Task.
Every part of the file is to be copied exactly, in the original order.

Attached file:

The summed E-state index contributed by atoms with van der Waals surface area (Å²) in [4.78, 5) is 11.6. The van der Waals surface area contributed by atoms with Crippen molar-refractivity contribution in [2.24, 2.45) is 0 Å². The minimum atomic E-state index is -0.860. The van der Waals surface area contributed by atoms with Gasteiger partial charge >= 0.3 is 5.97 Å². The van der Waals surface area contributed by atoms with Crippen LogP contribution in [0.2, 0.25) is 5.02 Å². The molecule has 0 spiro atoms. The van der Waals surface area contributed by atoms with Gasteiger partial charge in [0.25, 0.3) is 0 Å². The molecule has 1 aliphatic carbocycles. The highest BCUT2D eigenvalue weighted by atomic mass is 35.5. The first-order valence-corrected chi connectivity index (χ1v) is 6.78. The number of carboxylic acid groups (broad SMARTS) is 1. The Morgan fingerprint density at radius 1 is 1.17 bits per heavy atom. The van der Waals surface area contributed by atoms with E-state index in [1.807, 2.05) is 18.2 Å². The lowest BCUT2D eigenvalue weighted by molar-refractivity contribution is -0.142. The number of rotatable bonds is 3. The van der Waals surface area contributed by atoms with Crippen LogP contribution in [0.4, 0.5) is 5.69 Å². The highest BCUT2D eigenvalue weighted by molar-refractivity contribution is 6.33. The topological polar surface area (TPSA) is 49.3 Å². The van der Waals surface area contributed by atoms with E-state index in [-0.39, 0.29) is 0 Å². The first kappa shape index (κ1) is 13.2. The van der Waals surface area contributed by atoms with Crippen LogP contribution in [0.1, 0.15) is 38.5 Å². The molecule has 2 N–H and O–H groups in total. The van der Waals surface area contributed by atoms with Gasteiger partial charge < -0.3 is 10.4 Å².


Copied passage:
The summed E-state index contributed by atoms with van der Waals surface area (Å²) in [4.78, 5) is 11.6. The van der Waals surface area contributed by atoms with Crippen molar-refractivity contribution in [2.24, 2.45) is 0 Å². The minimum atomic E-state index is -0.860. The van der Waals surface area contributed by atoms with Gasteiger partial charge >= 0.3 is 5.97 Å². The van der Waals surface area contributed by atoms with Crippen LogP contribution in [0.2, 0.25) is 5.02 Å². The molecule has 0 spiro atoms. The van der Waals surface area contributed by atoms with Gasteiger partial charge in [0.25, 0.3) is 0 Å². The molecule has 1 aliphatic carbocycles. The highest BCUT2D eigenvalue weighted by atomic mass is 35.5. The first-order valence-corrected chi connectivity index (χ1v) is 6.78. The number of carboxylic acid groups (broad SMARTS) is 1. The Morgan fingerprint density at radius 1 is 1.17 bits per heavy atom. The van der Waals surface area contributed by atoms with E-state index in [1.807, 2.05) is 18.2 Å². The lowest BCUT2D eigenvalue weighted by molar-refractivity contribution is -0.142. The number of rotatable bonds is 3. The van der Waals surface area contributed by atoms with Crippen LogP contribution in [0.4, 0.5) is 5.69 Å². The highest BCUT2D eigenvalue weighted by molar-refractivity contribution is 6.33. The topological polar surface area (TPSA) is 49.3 Å². The van der Waals surface area contributed by atoms with E-state index in [-0.39, 0.29) is 0 Å². The first kappa shape index (κ1) is 13.2. The van der Waals surface area contributed by atoms with Crippen LogP contribution in [0.1, 0.15) is 38.5 Å². The molecule has 2 N–H and O–H groups in total. The van der Waals surface area contributed by atoms with Gasteiger partial charge < -0.3 is 10.4 Å².